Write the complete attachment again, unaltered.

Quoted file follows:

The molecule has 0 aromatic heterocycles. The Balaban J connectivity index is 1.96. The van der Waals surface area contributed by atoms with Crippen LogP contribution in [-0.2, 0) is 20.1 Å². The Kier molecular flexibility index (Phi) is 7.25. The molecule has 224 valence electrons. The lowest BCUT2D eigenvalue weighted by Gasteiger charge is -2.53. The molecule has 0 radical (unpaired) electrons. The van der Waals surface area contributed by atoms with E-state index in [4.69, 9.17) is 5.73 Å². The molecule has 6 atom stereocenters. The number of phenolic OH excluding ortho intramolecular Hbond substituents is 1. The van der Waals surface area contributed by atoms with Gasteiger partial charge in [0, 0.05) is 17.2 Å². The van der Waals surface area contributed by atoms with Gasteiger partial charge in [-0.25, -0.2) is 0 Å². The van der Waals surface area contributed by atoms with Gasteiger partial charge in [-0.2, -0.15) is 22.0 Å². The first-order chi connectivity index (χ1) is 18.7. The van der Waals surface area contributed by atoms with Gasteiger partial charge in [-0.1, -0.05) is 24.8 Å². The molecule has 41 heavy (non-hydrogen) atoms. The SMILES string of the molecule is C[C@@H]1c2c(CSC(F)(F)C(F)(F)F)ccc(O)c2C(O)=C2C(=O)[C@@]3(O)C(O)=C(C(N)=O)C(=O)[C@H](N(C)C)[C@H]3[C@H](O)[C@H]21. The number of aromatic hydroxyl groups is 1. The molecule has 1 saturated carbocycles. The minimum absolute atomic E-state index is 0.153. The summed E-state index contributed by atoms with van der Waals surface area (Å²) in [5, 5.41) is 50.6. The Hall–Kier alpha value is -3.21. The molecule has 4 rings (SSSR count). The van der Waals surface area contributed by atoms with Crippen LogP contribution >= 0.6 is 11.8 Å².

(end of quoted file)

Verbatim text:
The molecule has 0 aromatic heterocycles. The Balaban J connectivity index is 1.96. The van der Waals surface area contributed by atoms with Crippen LogP contribution in [-0.2, 0) is 20.1 Å². The Kier molecular flexibility index (Phi) is 7.25. The molecule has 224 valence electrons. The lowest BCUT2D eigenvalue weighted by Gasteiger charge is -2.53. The molecule has 0 radical (unpaired) electrons. The van der Waals surface area contributed by atoms with E-state index in [4.69, 9.17) is 5.73 Å². The molecule has 6 atom stereocenters. The number of phenolic OH excluding ortho intramolecular Hbond substituents is 1. The van der Waals surface area contributed by atoms with Gasteiger partial charge in [0, 0.05) is 17.2 Å². The van der Waals surface area contributed by atoms with Gasteiger partial charge in [-0.25, -0.2) is 0 Å². The van der Waals surface area contributed by atoms with Gasteiger partial charge in [-0.2, -0.15) is 22.0 Å². The first-order chi connectivity index (χ1) is 18.7. The van der Waals surface area contributed by atoms with Gasteiger partial charge in [-0.1, -0.05) is 24.8 Å². The molecule has 41 heavy (non-hydrogen) atoms. The SMILES string of the molecule is C[C@@H]1c2c(CSC(F)(F)C(F)(F)F)ccc(O)c2C(O)=C2C(=O)[C@@]3(O)C(O)=C(C(N)=O)C(=O)[C@H](N(C)C)[C@H]3[C@H](O)[C@H]21. The number of aromatic hydroxyl groups is 1. The molecule has 1 saturated carbocycles. The minimum absolute atomic E-state index is 0.153. The summed E-state index contributed by atoms with van der Waals surface area (Å²) in [5, 5.41) is 50.6. The Hall–Kier alpha value is -3.21. The molecule has 4 rings (SSSR count). The van der Waals surface area contributed by atoms with Crippen LogP contribution >= 0.6 is 11.8 Å².